When forest creatures have a problem, they call an engineer

NJIT’s Joseph Vitale, Gabrielle Grompone and Shaun Delaney are some of the civil engineering and digital design students who created the book Roxy the Fox to introduce children to engineering. Credit: NJIT

Charlotte the spider saved a pig’s life through clever marketing. The Cat in the Hat rescued children from a dull day indoors with magical powers of destruction and repair. Roxy the Fox, a newcomer to the pantheon of can-do critters, tapped coveted STEM skills to secure new foraging territory for her forest community.

Exactly how? “She’s the best around and the smartest one yet. There isn’t a single problem she doesn’t get!”

Dreamed up by a team of and digital design students at NJIT, the project-leading fox makes her debut in the recently published “Roxy the Fox and the Tree Truss Bridge.” In it, she assembles a design-and-build crew to construct a bridge that will get her mates – bears, squirrels, beavers and deer – to the delicious berries on the other side of a stream.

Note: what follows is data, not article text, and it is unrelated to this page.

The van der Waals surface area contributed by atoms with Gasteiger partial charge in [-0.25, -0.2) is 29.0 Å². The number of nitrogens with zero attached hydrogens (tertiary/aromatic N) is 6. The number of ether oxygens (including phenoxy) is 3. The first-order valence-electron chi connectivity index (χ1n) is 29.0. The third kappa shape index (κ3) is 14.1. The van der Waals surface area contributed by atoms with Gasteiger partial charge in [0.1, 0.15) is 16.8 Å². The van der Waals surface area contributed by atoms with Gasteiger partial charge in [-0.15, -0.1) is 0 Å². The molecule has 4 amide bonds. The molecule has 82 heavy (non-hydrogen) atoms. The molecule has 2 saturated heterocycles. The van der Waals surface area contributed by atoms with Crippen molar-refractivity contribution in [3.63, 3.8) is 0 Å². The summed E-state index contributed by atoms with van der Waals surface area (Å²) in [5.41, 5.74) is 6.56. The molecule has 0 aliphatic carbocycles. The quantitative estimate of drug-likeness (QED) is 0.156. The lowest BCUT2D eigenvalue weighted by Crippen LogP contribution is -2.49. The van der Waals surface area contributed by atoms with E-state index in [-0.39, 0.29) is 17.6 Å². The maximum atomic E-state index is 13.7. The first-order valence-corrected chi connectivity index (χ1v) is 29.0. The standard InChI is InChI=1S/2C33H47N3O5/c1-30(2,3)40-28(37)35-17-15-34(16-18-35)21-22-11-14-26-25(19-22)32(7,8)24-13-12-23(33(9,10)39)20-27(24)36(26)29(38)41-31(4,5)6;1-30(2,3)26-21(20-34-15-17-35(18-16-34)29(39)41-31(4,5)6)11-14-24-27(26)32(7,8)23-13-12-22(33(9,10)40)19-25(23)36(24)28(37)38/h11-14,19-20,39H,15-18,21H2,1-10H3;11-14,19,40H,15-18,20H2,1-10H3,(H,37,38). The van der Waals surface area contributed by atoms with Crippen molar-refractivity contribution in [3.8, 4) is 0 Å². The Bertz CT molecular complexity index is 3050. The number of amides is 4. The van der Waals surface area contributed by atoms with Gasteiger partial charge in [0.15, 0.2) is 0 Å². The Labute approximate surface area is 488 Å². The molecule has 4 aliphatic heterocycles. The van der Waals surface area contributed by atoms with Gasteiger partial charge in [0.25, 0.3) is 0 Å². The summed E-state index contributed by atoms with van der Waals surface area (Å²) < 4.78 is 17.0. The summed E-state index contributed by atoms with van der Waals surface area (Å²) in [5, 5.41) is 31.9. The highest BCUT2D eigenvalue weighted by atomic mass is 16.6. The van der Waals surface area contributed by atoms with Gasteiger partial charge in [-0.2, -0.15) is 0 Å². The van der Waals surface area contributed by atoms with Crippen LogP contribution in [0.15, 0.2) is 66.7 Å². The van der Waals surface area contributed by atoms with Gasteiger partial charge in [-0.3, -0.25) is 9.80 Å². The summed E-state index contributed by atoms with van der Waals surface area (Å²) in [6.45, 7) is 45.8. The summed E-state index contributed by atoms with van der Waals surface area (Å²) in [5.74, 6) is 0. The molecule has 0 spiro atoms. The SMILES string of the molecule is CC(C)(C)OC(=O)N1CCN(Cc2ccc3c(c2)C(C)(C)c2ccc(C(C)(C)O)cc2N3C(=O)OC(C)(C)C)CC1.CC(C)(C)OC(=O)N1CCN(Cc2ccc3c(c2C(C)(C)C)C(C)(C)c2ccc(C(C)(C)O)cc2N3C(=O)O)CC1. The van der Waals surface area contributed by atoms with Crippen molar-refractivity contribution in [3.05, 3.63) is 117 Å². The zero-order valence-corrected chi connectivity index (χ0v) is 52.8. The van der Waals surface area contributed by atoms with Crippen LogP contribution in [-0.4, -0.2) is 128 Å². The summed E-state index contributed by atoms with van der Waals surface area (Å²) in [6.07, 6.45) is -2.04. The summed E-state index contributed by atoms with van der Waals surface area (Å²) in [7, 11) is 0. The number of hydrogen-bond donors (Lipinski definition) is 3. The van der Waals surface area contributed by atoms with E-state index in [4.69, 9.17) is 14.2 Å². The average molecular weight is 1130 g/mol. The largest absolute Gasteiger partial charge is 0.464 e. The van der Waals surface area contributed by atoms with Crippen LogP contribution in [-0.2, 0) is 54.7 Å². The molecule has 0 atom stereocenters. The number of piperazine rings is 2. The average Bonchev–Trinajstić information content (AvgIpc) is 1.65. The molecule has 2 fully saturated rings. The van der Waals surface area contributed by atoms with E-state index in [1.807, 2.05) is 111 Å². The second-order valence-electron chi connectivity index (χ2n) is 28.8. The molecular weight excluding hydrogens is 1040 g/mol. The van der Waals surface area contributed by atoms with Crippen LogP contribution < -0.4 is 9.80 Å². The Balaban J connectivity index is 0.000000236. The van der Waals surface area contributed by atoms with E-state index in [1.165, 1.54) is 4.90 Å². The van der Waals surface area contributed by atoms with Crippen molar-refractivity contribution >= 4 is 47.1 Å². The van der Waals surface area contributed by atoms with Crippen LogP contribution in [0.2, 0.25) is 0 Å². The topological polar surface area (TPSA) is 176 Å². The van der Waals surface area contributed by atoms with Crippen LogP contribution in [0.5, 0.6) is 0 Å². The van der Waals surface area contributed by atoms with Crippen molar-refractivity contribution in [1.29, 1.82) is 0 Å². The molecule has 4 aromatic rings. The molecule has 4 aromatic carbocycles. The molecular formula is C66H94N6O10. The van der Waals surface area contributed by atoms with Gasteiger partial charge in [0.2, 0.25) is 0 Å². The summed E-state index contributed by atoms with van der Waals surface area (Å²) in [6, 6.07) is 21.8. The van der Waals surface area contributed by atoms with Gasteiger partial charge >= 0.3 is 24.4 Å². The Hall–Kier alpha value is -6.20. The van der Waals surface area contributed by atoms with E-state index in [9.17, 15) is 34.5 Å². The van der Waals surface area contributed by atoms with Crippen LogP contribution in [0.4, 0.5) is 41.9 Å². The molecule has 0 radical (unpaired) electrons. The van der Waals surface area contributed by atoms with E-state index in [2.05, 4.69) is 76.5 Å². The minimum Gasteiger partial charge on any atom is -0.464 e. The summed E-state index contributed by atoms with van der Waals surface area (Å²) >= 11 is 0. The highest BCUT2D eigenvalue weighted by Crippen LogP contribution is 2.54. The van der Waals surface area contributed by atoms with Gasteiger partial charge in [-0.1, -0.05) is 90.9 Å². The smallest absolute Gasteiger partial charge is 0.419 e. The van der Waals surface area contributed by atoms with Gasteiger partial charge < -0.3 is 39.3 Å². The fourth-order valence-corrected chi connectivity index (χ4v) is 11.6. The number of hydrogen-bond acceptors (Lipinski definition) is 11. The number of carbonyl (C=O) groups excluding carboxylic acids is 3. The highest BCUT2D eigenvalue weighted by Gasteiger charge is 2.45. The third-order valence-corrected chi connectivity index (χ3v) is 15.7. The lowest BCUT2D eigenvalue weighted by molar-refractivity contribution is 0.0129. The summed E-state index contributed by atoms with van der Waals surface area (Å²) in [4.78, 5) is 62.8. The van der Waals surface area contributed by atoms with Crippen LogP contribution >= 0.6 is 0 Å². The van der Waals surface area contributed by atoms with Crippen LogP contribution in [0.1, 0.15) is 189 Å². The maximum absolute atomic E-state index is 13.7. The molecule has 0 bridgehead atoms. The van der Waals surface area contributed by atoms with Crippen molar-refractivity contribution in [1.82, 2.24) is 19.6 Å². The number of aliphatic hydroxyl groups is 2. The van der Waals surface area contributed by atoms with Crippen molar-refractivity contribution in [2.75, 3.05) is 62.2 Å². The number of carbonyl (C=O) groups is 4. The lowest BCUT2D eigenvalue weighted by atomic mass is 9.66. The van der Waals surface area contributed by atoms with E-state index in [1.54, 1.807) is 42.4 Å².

Engineering skills are indispensable, as any forest creature knows, but also useful and fun. And that is the point of the book, says Gabrielle Grompone ’17, the writing coordinator.

“I thought it was a great idea to create a book that tells children what an engineer does,” she notes. “It was not until college that I understood what it meant to be an engineer. You go to doctors, so you know what they do, but you don’t run into engineers in the same way. I definitely relate to Roxy.”

Now in a training program at Skanska and on site at LaGuardia Airport, Grompone says she also enjoyed channeling her inner Seuss in the waning days of college. “My first attempt,” she notes.

Credit: New Jersey Institute of…

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